I think one of the ways of doing it is by the use of the differentiation with parameter. Do you see
an easy way of calculating it by real methods?

$$\int_0^{\pi/2} (\sin (\tan (x))+\cot (x) \cos (\tan (x))-\cot (x))\cot (x) \, dx=\frac{\pi(e-2)}{2e}$$

What tools would you like to employ? Solutions are just optional.

EDIT_I: or in other words we might focus on the harder part, that is proving that

$$\int_0^{\pi/2} \cot ^2(x) (1-\cos (\tan (x))) \, dx=\frac{\pi}{2e}$$

EDIT_II: and after some work all gets reduced to calculating

$$\int_0^{\infty} \frac{\cos(x)}{1+x^2} \ dx$$ that is well-known, this being the last part.

EDIT_III: we're done. Thanks!

  • $\begingroup$ Maybe you can write the solution as an answer. It may be useful for someone. $\endgroup$ – Marco Cantarini Aug 25 '15 at 12:53
  • $\begingroup$ Be careful, don't forget about the $\cot^2 x$ factor in front. $\endgroup$ – John Joy Aug 25 '15 at 12:57
  • $\begingroup$ @MarcoCantarini yeah, I might develop later my idea with more details. $\endgroup$ – user 1357113 Aug 25 '15 at 13:07
  • $\begingroup$ @JohnJoy OK, I'll be very careful. ;) $\endgroup$ – user 1357113 Aug 25 '15 at 13:08
  • $\begingroup$ Maybe you want to add that the only thing you really need is $x=\arctan(y), dx=\frac{1}{1+y^2}$ to bring your second integral to a standard form $\endgroup$ – tired Aug 25 '15 at 13:21

$$I = \int_0^{\frac{\pi }{2}} {\sin (\tan x)\cot xdx} - \int_0^{\frac{\pi }{2}} {{{\cot }^2}x[1 - \cos (\tan x)]dx} $$

For the first integral, making $\tan x = u$ gives $$\int_0^{\frac{\pi }{2}} {\sin (\tan x)\cot xdx} = \int_0^{ + \infty } {\frac{{\sin x}}{{x(1 + {x^2})}}dx} = \int_0^{ + \infty } {\frac{{\sin x}}{x}dx} - \int_0^{ + \infty } {\frac{{x\sin x}}{{1 + {x^2}}}dx} $$ Hence $$\int_0^{\frac{\pi }{2}} {\sin (\tan x)\cot xdx} =\frac{\pi }{2} - \frac{\pi }{{2e}}$$

For the second one, it's just the same to the first one, $$\eqalign{ & \int_0^{\frac{\pi }{2}} {{{\cot }^2}x[1 - \cos (\tan x)]dx} = \int_0^{ + \infty } {\frac{{1 - \cos x}}{{{x^2}(1 + {x^2})}}dx} \cr & = \int_0^{ + \infty } {\frac{{1 - \cos x}}{{{x^2}}}dx} - \int_0^{ + \infty } {\frac{{1 - \cos x}}{{1 + {x^2}}}dx} = \frac{\pi }{{2e}} \cr} $$ Note that we have used some famous integrals here, all of them can be evaluated without complex number.

Finally, your original integral is $$I=\frac{\pi }{2} - \frac{\pi }{e}$$


Maybe it's interesting to note that we can also solve the integrals using complex analysis, noting that $$\int_{0}^{\infty}\frac{\sin\left(u\right)}{u\left(1+u^{2}\right)}du=\frac{1}{2}\textrm{Im}\left(\int_{-\infty}^{\infty}\frac{e^{iu}-1}{u\left(1+u^{2}\right)}du\right) $$ and $$\int_{0}^{\infty}\frac{\cos\left(u\right)-1}{u^{2}\left(1+u^{2}\right)}du=\frac{1}{2}\textrm{Re}\left(\int_{-\infty}^{\infty}\frac{e^{iu}-1}{u^{2}\left(1+u^{2}\right)}du\right) $$ or using the Feynman trick. Take $$I\left(a\right)=\int_{0}^{\infty}\frac{\sin\left(au\right)}{u\left(1+u^{2}\right)}du,\ a>0. $$ We can observe that $$-I''\left(a\right)+I\left(a\right)=\int_{0}^{\infty}\frac{\sin\left(au\right)}{u}du=\frac{\pi}{2} $$ hence $$ I\left(a\right)=\frac{\pi}{2}+Ae^{a}+Be^{-a} $$ and evaluating $I\left(\infty\right) $ and $I'\left(0^{+}\right) $ we get $$A=0,\ B=-\frac{\pi}{2} $$ then $$I\left(a\right)=\frac{\pi}{2}\left(1-e^{-a}\right). $$ Now if we put $$J\left(a\right)=\int_{0}^{\infty}\frac{\cos\left(au\right)-1}{u^{2}\left(1+u^{2}\right)}du $$ we note that $$J'\left(a\right)=-\int_{0}^{\infty}\frac{\sin\left(au\right)}{u\left(1+u^{2}\right)}du=-I\left(a\right) $$ then $$J\left(a\right)=-\frac{\pi}{2}\left(a+e^{-a}\right)+C $$ and observing that $$0=J\left(0\right)=-\frac{\pi}{2}+C $$ we get $$C=\frac{\pi}{2} $$ so the integral is equal to$$\lim_{a\rightarrow1}\frac{\pi}{2}\left(1-e^{-a}\right)-\frac{\pi}{2}\left(a+e^{-a}\right)+\frac{\pi}{2}=\frac{\pi}{2}-\frac{\pi}{e}. $$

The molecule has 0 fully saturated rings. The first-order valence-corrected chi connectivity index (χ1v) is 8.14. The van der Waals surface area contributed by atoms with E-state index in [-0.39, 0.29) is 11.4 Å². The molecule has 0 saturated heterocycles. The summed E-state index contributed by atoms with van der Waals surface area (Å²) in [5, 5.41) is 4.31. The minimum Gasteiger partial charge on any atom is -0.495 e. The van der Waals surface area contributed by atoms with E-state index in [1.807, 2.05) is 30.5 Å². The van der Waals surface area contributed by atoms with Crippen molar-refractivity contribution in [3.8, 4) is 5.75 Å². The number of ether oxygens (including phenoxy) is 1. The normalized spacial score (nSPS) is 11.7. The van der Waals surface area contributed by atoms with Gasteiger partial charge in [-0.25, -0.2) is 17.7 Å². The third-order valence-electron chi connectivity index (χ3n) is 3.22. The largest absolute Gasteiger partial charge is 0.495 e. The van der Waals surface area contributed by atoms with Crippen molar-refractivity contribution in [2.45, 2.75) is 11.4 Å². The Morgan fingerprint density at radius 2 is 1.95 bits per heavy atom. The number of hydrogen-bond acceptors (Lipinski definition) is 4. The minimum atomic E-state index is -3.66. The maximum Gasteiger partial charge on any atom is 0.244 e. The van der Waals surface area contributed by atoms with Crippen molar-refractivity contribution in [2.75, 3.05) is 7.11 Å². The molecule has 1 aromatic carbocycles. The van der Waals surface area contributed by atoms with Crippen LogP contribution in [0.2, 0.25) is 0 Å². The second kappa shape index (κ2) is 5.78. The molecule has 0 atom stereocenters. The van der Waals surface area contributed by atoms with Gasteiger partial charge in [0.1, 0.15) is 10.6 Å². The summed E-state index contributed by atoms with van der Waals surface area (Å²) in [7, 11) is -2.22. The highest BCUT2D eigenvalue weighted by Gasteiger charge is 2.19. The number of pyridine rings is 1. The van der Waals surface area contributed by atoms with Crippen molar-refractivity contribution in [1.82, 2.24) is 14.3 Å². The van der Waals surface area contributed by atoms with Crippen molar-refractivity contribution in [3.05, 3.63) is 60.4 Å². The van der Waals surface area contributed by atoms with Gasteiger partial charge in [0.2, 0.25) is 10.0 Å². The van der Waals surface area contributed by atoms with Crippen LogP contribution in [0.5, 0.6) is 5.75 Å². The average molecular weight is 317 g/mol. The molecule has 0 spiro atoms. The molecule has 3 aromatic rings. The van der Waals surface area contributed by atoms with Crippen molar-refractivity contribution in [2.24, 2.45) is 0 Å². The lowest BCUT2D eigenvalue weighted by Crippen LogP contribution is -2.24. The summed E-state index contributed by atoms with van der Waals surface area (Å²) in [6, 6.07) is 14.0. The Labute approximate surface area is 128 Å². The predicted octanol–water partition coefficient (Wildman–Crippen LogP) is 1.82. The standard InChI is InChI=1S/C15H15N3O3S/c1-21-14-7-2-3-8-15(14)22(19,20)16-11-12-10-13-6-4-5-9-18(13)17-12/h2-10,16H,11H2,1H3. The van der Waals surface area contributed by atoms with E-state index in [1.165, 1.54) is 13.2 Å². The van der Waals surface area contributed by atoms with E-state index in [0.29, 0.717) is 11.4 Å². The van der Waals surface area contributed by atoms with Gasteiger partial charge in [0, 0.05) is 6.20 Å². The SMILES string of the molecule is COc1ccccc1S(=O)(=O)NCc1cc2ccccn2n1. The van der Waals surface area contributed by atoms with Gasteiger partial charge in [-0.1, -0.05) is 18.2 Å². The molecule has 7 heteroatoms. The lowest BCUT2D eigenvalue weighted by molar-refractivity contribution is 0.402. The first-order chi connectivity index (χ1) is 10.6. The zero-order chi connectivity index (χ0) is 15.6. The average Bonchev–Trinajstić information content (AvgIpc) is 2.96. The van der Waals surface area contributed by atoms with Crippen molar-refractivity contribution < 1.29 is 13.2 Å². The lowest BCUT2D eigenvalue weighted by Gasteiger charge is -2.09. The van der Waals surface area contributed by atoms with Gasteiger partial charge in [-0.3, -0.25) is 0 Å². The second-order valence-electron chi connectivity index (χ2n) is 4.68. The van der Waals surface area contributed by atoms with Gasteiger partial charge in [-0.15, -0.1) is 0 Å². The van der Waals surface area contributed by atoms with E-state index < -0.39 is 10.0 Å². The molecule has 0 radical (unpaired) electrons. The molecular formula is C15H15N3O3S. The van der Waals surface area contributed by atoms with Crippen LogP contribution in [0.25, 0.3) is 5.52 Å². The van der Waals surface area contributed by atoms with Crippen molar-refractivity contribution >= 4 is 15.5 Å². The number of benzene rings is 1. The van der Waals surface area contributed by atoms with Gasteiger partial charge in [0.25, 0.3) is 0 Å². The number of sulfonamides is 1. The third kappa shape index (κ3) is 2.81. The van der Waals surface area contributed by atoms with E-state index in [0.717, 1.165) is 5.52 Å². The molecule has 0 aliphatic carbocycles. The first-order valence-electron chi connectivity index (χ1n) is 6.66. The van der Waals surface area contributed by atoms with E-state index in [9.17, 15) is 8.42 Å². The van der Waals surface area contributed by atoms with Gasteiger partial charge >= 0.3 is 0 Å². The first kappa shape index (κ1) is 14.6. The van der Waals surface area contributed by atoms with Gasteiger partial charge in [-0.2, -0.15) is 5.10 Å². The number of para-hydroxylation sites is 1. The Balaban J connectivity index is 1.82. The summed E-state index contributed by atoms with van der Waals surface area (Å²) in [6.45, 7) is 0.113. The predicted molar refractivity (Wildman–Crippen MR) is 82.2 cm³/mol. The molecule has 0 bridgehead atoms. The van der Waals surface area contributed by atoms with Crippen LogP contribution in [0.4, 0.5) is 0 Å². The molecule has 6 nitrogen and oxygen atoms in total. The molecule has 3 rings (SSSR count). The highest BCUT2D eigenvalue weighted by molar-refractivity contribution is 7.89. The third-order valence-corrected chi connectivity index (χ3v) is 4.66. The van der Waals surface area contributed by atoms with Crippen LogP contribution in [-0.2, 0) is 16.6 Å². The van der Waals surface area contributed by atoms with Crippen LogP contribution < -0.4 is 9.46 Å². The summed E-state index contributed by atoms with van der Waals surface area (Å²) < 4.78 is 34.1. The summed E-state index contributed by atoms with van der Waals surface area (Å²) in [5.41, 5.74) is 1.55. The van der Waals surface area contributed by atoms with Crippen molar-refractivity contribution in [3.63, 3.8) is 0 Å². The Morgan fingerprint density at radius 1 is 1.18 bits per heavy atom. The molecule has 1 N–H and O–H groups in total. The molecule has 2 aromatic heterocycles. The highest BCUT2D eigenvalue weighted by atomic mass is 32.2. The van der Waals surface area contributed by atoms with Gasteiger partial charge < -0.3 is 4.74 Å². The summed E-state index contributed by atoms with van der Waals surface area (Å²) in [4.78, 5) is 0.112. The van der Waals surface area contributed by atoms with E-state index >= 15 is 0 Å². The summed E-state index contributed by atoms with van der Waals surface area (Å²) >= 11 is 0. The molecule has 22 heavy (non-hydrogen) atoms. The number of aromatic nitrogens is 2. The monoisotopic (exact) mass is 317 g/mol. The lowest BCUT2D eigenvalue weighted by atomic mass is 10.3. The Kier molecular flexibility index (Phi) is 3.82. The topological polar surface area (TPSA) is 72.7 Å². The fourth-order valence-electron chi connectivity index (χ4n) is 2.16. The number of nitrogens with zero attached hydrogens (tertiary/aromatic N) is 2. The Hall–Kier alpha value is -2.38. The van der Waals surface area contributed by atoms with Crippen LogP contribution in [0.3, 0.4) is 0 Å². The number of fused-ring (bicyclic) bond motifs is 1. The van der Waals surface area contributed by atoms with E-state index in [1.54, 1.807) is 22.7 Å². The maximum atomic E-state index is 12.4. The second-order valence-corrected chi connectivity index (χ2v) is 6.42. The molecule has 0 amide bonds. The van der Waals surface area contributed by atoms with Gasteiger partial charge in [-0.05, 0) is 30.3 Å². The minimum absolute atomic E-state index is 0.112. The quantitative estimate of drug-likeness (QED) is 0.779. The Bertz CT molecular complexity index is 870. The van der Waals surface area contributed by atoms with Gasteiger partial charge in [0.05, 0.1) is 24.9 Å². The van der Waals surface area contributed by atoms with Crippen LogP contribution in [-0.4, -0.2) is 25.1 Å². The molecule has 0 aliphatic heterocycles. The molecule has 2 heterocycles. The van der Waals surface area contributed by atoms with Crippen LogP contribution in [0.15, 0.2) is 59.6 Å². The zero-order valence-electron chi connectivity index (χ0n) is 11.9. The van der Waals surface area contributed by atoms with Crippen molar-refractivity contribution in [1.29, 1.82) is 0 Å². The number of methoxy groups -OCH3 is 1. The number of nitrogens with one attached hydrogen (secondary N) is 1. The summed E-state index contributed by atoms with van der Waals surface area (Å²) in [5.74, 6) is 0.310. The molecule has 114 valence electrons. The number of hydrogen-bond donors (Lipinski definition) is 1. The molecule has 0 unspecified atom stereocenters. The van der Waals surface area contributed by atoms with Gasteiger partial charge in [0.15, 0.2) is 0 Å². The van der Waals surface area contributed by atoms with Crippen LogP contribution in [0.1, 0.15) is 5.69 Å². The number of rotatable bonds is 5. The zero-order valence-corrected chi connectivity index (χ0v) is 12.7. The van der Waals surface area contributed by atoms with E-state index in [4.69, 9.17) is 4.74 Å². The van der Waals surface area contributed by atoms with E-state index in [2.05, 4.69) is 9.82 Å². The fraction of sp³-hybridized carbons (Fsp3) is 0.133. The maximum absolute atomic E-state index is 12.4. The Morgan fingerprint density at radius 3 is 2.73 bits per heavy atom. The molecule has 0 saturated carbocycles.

• $\begingroup$ Good to mention it. (+1) $\endgroup$ – user 1357113 Aug 25 '15 at 18:49
  • $\begingroup$ @RaymondManzoni Fixed, thank you! $\endgroup$ – Marco Cantarini Aug 25 '15 at 18:49

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